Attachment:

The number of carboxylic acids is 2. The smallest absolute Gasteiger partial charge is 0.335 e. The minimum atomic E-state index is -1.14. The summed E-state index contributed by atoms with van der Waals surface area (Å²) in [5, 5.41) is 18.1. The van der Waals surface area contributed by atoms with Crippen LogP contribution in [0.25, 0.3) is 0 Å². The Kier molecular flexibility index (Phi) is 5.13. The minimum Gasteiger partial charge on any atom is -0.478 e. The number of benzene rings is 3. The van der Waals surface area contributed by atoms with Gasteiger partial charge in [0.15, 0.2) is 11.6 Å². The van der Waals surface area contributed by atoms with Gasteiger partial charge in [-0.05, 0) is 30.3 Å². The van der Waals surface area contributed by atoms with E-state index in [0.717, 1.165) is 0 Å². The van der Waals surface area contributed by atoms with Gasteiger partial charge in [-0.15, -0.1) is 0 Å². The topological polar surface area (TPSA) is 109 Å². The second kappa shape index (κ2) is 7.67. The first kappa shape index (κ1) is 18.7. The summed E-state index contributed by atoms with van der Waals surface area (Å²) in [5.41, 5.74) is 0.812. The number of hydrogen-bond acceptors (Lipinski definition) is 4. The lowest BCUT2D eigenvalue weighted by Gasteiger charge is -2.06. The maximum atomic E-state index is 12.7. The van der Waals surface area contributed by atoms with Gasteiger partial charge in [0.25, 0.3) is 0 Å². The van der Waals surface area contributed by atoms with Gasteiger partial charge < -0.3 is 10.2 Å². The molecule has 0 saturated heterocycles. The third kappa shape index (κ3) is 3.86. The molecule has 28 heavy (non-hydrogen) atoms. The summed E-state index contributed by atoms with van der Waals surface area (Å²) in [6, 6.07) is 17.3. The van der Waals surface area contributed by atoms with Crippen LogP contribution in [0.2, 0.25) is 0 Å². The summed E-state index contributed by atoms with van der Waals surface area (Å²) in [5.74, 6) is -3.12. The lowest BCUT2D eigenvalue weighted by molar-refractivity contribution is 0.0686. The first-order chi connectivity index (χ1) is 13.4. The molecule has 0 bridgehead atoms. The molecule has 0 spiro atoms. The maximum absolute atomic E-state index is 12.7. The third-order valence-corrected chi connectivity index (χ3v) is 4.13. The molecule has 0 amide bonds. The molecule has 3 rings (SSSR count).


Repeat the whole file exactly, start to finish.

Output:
The number of carboxylic acids is 2. The smallest absolute Gasteiger partial charge is 0.335 e. The minimum atomic E-state index is -1.14. The summed E-state index contributed by atoms with van der Waals surface area (Å²) in [5, 5.41) is 18.1. The van der Waals surface area contributed by atoms with Crippen LogP contribution in [0.25, 0.3) is 0 Å². The Kier molecular flexibility index (Phi) is 5.13. The minimum Gasteiger partial charge on any atom is -0.478 e. The number of benzene rings is 3. The van der Waals surface area contributed by atoms with Gasteiger partial charge in [0.15, 0.2) is 11.6 Å². The van der Waals surface area contributed by atoms with Gasteiger partial charge in [-0.05, 0) is 30.3 Å². The van der Waals surface area contributed by atoms with E-state index in [0.717, 1.165) is 0 Å². The van der Waals surface area contributed by atoms with Gasteiger partial charge in [-0.15, -0.1) is 0 Å². The topological polar surface area (TPSA) is 109 Å². The second kappa shape index (κ2) is 7.67. The first kappa shape index (κ1) is 18.7. The summed E-state index contributed by atoms with van der Waals surface area (Å²) in [5.41, 5.74) is 0.812. The number of hydrogen-bond acceptors (Lipinski definition) is 4. The lowest BCUT2D eigenvalue weighted by Gasteiger charge is -2.06. The maximum atomic E-state index is 12.7. The van der Waals surface area contributed by atoms with Gasteiger partial charge in [0.25, 0.3) is 0 Å². The van der Waals surface area contributed by atoms with Gasteiger partial charge < -0.3 is 10.2 Å². The molecule has 0 saturated heterocycles. The third kappa shape index (κ3) is 3.86. The molecule has 28 heavy (non-hydrogen) atoms. The summed E-state index contributed by atoms with van der Waals surface area (Å²) in [6, 6.07) is 17.3. The van der Waals surface area contributed by atoms with Crippen LogP contribution in [0.2, 0.25) is 0 Å². The summed E-state index contributed by atoms with van der Waals surface area (Å²) in [5.74, 6) is -3.12. The lowest BCUT2D eigenvalue weighted by molar-refractivity contribution is 0.0686. The first-order chi connectivity index (χ1) is 13.4. The molecule has 0 bridgehead atoms. The molecule has 0 spiro atoms. The maximum absolute atomic E-state index is 12.7. The third-order valence-corrected chi connectivity index (χ3v) is 4.13. The molecule has 0 amide bonds. The molecule has 3 rings (SSSR count).